This information is intended for use by health professionals

1. Name of the medicinal product

Galfer Syrup

2. Qualitative and quantitative composition

Active Ingredient:

Ferrous Fumarate 140mg/5ml*

(*Equivalent to 45mg of elemental iron)

Excipient(s) with known effect

This medicine contains:

Methyl parahydroxybenzoate (containing sulfites)

Ethyl parahydroxybenzoate (containing sulfites)

Propyl parahydroxybenzoate (containing sulfites)

Maltitol liquid (containing sorbitol and maltitol)

Benzyl alcohol

Ethanol

Sodium benzoate

Milk

For the full list of excipients, see section 6.1.

3. Pharmaceutical form

Oral solution

A viscous brown coloured liquid with a peppermint/chocolate odour.

4. Clinical particulars
4.1 Therapeutic indications

This product is indicated in the prophylaxis and treatment of iron deficiency anaemia.

4.2 Posology and method of administration

For oral administration:

a) Prevention of iron deficiency:

Adults, the elderly and children over 12 years:

Two 5ml spoonfuls (10ml) taken once daily.

Children (under 12 years):

Full term infants and young children: 0.5ml/kg/day administered in 2 - 3 divided doses daily. The maximum total daily dose should not exceed 20ml (180mg elemental iron).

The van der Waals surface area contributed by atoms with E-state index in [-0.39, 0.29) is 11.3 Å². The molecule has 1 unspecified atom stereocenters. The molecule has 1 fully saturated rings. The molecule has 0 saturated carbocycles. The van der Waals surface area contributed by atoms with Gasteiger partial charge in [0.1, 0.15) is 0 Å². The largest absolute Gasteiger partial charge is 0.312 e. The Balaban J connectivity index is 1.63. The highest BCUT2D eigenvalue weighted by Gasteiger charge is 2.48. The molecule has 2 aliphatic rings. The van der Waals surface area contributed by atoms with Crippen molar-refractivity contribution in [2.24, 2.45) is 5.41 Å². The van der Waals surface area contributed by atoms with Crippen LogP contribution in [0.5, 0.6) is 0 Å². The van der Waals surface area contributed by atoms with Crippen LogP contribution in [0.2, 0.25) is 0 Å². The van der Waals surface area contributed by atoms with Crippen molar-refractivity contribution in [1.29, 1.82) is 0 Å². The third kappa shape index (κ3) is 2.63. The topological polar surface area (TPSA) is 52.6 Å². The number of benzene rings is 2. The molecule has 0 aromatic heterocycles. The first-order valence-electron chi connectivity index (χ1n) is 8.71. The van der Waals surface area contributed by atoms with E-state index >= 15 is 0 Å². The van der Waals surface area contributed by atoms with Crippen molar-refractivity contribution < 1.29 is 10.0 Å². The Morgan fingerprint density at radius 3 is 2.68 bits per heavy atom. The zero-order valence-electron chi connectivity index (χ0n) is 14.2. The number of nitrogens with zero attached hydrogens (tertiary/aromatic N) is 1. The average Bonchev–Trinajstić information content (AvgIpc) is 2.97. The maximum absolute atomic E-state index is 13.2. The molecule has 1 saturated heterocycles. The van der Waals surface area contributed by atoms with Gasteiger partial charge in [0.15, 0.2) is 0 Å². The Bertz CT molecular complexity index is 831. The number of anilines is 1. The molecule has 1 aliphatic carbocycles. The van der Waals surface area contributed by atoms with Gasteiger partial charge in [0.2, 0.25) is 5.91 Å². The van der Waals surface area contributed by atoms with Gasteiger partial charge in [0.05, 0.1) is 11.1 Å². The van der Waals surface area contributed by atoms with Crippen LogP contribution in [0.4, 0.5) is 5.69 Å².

Premature infants: 0.5ml/day in infants weighing up to 3kgs.

Iron supplementation in premature infants is only recommended in those of low birth weight who are solely breast fed, and in these cases, supplementation should be commenced 4-6 weeks after birth and continued until mixed feeding is established.

b) Treatment of iron deficiency:

Adults, the elderly and children over 12 years:

Two 5ml spoonfuls (10ml) taken once or twice daily.

Children (under 12 years):

Full term infants and young children: 0.5ml/kg/day administered in 2 - 3 divided doses daily. The maximum total daily dose should not exceed 20ml (180mg elemental iron).

Administration to infants and children should take place under medical advice.

Medical advice should be sought if symptoms do not improve after four weeks of use of this product as these symptoms may reflect an underlying disease process.

4.3 Contraindications

Known hypersensitivity to the product or ingredients.